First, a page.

LINKS
2014-02-04 / Columns

Garden Scene

Peggy Bolton

First-time gardeners and long-time plant growers will find onions an almost no fail crop. Onions are easy to grow, both from seed and bulbs. As long as they are planted with adequate drainage and kept weeded they will provide for an excellent crop.

If started from seed, the final bulb will be a bit smaller than those started from a bulb. When purchasing onion bulbs, you are actually buying an onion that has been grown from seed for several months, then harvested and dried.

Seed onions may be planted indoors to speed the process along. They germinate easily and will look tall and spindly. Onions grow relating to the length of our days, and almost like magic start to produce a bulb on the bottom with long sunny days. During extremely rainy periods, onions may never bulb. If sowing seeds out of doors, plan to do it in late April or early May.

Typically, onion sets are available in red, white, and yellow. Usually the yellow are the best keepers and the largest bulbs when harvesting.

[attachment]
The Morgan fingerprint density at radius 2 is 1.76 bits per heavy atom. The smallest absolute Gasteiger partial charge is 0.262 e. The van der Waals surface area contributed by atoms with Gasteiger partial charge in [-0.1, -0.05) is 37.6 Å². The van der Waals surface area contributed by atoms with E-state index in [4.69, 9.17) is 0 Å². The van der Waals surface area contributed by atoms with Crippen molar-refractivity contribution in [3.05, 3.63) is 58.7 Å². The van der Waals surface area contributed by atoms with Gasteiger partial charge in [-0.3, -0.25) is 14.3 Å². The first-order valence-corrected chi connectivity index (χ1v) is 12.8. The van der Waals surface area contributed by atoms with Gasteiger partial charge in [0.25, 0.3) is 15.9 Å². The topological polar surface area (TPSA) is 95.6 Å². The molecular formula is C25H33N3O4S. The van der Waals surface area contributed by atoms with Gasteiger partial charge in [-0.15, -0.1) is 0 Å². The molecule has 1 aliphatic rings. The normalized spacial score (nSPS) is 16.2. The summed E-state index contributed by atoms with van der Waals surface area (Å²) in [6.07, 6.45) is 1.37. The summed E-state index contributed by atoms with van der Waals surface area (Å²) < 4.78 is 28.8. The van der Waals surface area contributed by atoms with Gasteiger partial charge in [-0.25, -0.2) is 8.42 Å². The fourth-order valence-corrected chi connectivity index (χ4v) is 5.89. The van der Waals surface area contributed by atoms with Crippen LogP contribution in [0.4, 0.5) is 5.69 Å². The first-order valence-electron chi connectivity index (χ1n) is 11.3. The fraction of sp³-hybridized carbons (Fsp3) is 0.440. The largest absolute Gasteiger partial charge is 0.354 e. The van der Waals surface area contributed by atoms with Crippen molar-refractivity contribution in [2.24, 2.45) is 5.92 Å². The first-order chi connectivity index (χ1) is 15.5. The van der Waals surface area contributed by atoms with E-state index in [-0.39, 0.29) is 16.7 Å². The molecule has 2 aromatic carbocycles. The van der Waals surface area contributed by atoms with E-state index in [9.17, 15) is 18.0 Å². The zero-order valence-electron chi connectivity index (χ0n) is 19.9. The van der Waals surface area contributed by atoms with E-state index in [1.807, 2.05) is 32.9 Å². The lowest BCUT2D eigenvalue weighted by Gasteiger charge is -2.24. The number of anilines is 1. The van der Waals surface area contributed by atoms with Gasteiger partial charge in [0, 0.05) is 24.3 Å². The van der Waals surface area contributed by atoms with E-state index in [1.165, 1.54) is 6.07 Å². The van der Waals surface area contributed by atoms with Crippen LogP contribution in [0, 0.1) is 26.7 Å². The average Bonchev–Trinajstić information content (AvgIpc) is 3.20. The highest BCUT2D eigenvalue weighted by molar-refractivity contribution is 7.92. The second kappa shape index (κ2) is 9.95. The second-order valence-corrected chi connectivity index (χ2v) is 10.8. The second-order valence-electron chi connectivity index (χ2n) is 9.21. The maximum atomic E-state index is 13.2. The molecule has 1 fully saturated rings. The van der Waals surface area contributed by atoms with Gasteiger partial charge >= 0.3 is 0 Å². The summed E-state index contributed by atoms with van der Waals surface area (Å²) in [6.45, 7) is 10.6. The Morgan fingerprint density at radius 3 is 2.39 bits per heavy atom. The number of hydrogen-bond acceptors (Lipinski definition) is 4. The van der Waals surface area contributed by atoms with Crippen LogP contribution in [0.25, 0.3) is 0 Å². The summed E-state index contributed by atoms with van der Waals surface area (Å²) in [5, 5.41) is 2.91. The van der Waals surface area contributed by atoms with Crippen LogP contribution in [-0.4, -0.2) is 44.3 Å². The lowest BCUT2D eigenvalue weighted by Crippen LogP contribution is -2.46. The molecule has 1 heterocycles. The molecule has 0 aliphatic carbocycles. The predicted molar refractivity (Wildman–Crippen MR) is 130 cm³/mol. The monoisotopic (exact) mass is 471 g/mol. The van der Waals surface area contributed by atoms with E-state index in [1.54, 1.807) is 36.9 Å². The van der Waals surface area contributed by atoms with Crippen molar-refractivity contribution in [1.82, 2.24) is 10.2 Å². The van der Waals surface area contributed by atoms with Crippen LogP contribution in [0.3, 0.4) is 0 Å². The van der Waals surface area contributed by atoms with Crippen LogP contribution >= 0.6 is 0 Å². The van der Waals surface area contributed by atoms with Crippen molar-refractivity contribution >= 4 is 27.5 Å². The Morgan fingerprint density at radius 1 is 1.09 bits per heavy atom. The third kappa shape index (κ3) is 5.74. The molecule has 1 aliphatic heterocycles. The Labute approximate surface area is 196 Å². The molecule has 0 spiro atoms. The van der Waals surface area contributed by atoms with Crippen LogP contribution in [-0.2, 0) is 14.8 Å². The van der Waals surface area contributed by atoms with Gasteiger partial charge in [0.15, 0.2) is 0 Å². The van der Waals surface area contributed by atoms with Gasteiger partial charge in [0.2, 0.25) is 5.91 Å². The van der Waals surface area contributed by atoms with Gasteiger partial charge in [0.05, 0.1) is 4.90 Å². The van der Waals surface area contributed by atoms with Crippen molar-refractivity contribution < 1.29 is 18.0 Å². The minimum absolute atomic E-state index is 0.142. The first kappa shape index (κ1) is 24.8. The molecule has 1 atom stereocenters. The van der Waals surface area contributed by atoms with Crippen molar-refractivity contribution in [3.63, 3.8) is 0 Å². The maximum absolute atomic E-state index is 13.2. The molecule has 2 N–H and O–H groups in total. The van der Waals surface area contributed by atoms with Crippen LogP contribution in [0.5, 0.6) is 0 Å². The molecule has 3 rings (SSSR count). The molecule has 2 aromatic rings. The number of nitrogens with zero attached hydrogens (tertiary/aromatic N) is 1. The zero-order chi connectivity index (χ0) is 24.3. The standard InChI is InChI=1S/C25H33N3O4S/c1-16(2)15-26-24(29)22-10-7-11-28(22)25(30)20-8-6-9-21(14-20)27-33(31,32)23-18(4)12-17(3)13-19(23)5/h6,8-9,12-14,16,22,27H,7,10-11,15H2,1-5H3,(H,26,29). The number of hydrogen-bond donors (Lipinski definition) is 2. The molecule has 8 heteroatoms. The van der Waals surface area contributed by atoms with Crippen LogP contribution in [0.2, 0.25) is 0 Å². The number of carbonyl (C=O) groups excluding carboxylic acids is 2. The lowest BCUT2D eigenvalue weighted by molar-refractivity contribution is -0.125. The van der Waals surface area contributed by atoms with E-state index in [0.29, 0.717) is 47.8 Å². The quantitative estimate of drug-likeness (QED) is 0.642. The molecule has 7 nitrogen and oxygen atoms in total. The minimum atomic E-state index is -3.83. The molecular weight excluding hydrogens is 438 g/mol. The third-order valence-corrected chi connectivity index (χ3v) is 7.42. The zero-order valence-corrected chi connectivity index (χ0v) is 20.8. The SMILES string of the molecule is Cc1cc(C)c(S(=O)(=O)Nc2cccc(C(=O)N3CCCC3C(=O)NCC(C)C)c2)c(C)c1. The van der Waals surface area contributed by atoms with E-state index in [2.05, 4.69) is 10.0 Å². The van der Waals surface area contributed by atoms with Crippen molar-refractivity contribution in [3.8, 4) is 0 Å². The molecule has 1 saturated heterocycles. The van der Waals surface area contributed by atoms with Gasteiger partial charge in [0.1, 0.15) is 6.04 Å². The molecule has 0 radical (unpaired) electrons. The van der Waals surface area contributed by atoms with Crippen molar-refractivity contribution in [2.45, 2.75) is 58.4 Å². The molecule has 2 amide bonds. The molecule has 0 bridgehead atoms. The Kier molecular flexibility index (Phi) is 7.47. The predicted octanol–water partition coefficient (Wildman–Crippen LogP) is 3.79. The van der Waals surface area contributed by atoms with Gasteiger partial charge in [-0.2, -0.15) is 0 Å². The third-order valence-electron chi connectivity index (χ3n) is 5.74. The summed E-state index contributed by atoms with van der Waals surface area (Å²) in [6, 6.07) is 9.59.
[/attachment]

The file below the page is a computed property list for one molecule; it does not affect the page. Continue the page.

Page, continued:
Weeds are the worst enemy of an onion bulb. Do not make the small seedling compete for growing room. Make sure not to overwater, as it is easy to rot the small bulblet.

Besides the common onions there are also more perennial plants in the form of Egyptian onions. They are commonly referred to as repeater onions. Plants form new tiny bulbs at the top of the onion greens. They will provide a mild small onion year after year.

Send specific questions to: Country Grown Perennials LLC, Peggy Bolton, 4801 Pines Brook Road, Walton, NY 13856. Please enclose a stamped, self-addressed envelope if you wish to receive a personal reply.

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